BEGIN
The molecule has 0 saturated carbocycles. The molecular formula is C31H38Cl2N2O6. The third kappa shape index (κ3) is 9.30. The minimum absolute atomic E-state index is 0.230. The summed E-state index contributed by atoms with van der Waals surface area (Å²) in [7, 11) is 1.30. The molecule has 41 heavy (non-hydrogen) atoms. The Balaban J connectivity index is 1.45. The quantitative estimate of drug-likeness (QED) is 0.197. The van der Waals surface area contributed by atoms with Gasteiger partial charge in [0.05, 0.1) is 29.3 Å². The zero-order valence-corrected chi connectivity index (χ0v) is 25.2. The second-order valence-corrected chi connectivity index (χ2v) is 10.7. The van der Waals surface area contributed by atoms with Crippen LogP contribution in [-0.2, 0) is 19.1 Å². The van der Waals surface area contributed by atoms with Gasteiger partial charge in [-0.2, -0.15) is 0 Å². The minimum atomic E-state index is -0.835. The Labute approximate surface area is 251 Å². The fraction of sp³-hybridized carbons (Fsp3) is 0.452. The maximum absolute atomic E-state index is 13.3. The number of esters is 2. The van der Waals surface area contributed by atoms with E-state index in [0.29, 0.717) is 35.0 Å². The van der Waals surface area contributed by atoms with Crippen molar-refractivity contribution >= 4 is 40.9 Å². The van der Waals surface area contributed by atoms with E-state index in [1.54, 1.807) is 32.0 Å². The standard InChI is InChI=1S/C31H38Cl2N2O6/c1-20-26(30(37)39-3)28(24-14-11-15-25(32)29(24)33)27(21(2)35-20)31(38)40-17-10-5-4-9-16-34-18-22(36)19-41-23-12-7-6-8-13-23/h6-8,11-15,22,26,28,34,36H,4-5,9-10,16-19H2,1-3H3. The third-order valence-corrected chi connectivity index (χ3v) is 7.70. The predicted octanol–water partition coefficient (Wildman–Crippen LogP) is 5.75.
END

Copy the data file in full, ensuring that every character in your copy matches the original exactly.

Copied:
The molecule has 0 saturated carbocycles. The molecular formula is C31H38Cl2N2O6. The third kappa shape index (κ3) is 9.30. The minimum absolute atomic E-state index is 0.230. The summed E-state index contributed by atoms with van der Waals surface area (Å²) in [7, 11) is 1.30. The molecule has 41 heavy (non-hydrogen) atoms. The Balaban J connectivity index is 1.45. The quantitative estimate of drug-likeness (QED) is 0.197. The van der Waals surface area contributed by atoms with Gasteiger partial charge in [0.05, 0.1) is 29.3 Å². The zero-order valence-corrected chi connectivity index (χ0v) is 25.2. The second-order valence-corrected chi connectivity index (χ2v) is 10.7. The van der Waals surface area contributed by atoms with Crippen LogP contribution in [-0.2, 0) is 19.1 Å². The van der Waals surface area contributed by atoms with Gasteiger partial charge in [-0.2, -0.15) is 0 Å². The minimum atomic E-state index is -0.835. The Labute approximate surface area is 251 Å². The fraction of sp³-hybridized carbons (Fsp3) is 0.452. The maximum absolute atomic E-state index is 13.3. The number of esters is 2. The van der Waals surface area contributed by atoms with E-state index in [0.29, 0.717) is 35.0 Å². The van der Waals surface area contributed by atoms with Crippen molar-refractivity contribution >= 4 is 40.9 Å². The van der Waals surface area contributed by atoms with E-state index in [1.54, 1.807) is 32.0 Å². The standard InChI is InChI=1S/C31H38Cl2N2O6/c1-20-26(30(37)39-3)28(24-14-11-15-25(32)29(24)33)27(21(2)35-20)31(38)40-17-10-5-4-9-16-34-18-22(36)19-41-23-12-7-6-8-13-23/h6-8,11-15,22,26,28,34,36H,4-5,9-10,16-19H2,1-3H3. The third-order valence-corrected chi connectivity index (χ3v) is 7.70. The predicted octanol–water partition coefficient (Wildman–Crippen LogP) is 5.75.